Category Archives: Martin Buber

Belonging in Anghiari – Daniele Cavallotti

For the past couple of years, I have been conducting interviews with people who live in Anghiari. Some are conducted in Italian, some in English, and they are all published in both languages on this blog. While in Anghiari in spring this year, I continued this project.

Appartenenza ad Anghiari – Daniele Cavallotti

 Daniele è nato a Pavia, una città a 30 km a sud di Milano. Vive ad Anghiari dal 2011 quando si è trasferito per stare vicino a Elisa Sassolini con cui ora è sposato. Ho anche intervistato Elisa e i genitori, le loro interviste saranno pubblicate fra poco. Daniele ha una laurea in legge e ora ad Anghiari si occupa di varie proprietà, quasi tutte di stranieri, e degli ospiti che le affittano. Anch’io sono stata una di loro e ho visto con che impegno Daniele svolge il suo lavoro. L’intervista si è svolta in inglese, è stata poi trascritta e tradotta da Mirella Alessio e questa ne è la versione editata in italiano.Daniele

 Sono nato nel 1969 quindi quest’anno compio 50 anni e questa è una cosa che mi fa riflettere. I miei genitori…penso a loro spesso. Mio padre era una persona di origini modeste, ha cominciato a lavorare in banca a 17 anni e, 40 anni dopo, era vice-direttore della filiale. Ha fatto una notevole carriera perché era una persona con un certo talento e …che amava la gente, mandavano lui quando aprivano una nuova sede. Mia madre era una casalinga, ma aveva lavorato con successo come segretaria in una ditta molto innovativa che produceva autoclavi. Quando sono nati i bambini aveva deciso di stare a casa e fare la mamma. Eravamo in tre, vicini d’età, io sono il più grande, poi mio fratello, un anno più giovane e mia sorella che ha quattro anni meno di me.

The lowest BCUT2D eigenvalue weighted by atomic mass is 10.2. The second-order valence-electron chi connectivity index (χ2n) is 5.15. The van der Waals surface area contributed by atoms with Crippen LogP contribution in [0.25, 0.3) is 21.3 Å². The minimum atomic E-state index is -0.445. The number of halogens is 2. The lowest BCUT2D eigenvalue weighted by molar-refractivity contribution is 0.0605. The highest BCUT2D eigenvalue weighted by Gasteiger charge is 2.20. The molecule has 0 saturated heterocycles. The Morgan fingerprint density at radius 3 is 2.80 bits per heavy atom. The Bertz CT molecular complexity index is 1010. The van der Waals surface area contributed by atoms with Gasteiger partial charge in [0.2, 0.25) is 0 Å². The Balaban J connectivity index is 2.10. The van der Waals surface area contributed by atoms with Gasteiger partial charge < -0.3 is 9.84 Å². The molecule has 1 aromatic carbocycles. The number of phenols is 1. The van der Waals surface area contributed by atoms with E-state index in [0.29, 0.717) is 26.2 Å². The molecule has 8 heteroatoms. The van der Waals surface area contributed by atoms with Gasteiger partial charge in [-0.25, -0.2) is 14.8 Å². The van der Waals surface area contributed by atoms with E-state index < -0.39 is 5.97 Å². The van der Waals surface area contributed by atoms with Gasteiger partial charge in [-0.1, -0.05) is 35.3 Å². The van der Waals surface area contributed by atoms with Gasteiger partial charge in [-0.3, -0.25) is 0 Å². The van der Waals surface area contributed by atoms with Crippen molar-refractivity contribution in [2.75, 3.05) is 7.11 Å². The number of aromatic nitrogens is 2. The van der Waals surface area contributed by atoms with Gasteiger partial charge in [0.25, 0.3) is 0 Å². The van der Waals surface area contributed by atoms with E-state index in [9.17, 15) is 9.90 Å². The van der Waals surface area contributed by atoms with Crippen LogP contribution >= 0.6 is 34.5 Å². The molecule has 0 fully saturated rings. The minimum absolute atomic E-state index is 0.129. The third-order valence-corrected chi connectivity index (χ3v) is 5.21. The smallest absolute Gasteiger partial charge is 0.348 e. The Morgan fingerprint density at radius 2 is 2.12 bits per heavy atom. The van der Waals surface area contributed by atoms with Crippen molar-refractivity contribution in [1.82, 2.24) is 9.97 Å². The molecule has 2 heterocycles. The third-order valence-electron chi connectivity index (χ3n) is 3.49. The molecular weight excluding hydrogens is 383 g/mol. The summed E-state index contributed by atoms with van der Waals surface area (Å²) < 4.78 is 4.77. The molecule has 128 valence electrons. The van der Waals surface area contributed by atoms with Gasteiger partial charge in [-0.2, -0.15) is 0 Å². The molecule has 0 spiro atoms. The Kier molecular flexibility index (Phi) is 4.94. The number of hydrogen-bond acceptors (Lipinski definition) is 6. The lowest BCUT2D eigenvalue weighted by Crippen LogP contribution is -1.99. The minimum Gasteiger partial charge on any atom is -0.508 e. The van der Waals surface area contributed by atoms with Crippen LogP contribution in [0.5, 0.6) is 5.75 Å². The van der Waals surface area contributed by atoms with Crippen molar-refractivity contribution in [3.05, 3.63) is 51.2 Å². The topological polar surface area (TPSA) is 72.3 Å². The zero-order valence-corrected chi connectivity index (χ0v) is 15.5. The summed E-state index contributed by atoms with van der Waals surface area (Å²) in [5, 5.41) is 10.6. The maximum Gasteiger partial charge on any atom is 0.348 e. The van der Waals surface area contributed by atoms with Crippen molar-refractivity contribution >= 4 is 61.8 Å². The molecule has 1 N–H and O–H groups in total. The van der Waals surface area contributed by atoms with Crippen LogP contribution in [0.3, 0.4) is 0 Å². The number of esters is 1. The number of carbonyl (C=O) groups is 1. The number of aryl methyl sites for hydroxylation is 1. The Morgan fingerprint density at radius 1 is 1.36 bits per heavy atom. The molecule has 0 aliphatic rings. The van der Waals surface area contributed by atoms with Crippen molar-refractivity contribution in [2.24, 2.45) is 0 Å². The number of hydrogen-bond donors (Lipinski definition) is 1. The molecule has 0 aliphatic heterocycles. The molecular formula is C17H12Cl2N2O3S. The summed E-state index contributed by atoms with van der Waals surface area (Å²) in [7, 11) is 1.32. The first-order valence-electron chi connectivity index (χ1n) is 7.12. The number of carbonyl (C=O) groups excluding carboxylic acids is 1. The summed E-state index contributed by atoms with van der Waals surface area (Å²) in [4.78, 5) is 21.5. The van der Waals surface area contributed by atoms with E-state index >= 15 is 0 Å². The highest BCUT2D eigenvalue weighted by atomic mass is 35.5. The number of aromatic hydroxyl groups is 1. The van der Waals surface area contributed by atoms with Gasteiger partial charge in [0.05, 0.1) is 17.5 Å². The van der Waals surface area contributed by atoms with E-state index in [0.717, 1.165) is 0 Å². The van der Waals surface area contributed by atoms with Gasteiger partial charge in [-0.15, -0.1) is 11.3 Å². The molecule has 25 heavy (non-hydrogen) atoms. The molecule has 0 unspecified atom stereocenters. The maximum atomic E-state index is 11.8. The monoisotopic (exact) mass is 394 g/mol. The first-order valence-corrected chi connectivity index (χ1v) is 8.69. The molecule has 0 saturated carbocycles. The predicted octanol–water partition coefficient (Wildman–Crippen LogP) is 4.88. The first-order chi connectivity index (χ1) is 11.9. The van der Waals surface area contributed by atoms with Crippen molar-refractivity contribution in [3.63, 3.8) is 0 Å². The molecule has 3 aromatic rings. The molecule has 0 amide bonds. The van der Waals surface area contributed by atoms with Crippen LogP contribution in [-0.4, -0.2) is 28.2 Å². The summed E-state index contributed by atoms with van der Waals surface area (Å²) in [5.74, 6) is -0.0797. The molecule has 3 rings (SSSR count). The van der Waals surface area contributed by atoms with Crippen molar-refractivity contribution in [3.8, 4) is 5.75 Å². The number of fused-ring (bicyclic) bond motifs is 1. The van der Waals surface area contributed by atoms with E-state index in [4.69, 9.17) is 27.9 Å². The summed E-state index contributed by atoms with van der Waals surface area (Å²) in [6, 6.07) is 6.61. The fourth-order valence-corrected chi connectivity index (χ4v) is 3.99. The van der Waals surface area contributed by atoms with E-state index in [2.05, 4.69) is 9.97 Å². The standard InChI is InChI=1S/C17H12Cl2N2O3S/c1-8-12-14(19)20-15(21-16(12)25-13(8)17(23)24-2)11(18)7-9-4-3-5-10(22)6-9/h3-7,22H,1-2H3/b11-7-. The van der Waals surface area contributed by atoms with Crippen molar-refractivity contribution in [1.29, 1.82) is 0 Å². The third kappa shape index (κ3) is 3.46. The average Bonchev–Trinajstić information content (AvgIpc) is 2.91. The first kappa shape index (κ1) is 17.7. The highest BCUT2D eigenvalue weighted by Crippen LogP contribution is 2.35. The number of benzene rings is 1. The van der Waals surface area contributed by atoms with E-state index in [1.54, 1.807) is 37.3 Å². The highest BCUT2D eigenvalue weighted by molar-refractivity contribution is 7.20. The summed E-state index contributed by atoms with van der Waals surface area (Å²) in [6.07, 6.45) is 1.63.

Continue reading Belonging in Anghiari – Daniele Cavallotti

Working with a Transcript

Colleagues of mine recently asked me to ‘teach’ them how to write first-person narratives using interview transcripts. What method did I use? What were the steps I followed? How long should they be? Did I edit out stutters and conversational fillers? Did I correct grammar?

They knew I had written first-person narratives before and knew that I advocated it as a honest and accessible form of sociological writing.  That is true, so I was happy to comply. However, what happened next surprised me. I found it incredibly difficult to describe how I edited a transcript or why I made the editorial decisions I did. Instead of a series of techniques to be learnt,  I found myself coming back to the form of relation I was in when undertaking the editing. What follows is one of  many attempts to describe how and why I work with interview transcripts. Continue reading Working with a Transcript

This is not a grasshopper

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the force

of what lives us

outliving the mountain.

John Berger

 

Last week I was delighted to come across this animal.

Part of my pleasure was that I thought I could identify it. Even though it was now in the front herb garden, and no longer among the camellias at the back, I presumed it was the same fine grasshopper with which I began this series of blog posts.

I don’t think this recognition was at the heart of my response though. The best clue to this  are the words I said to myself at the time. If my response had been recognition of the same individual, I would have thought ‘Oh, it’s that same grasshopper‘.  But this wasn’t my response. The delighted thought that came to me was ‘Oh, it’s you‘. Why did I say You? What did I see that made this a You and not just ‘that same grasshopper’?

This isn’t a minor grammatical quibble. There is a world — an ecology — of difference between the two utterances. Continue reading This is not a grasshopper

What do you see?

20th May 2016
20th May 2016

For the past few months, since beginning this photographic project, I have been uploading photos every day to an Instagram account. There are now many hundreds there. Every photo is different but every one is also the same.

Take this image. What do you see? A fist? An embryo? A fern? A mother and child? A helix? A shell? A heart in a rib cage? A mathematical formula? Continue reading What do you see?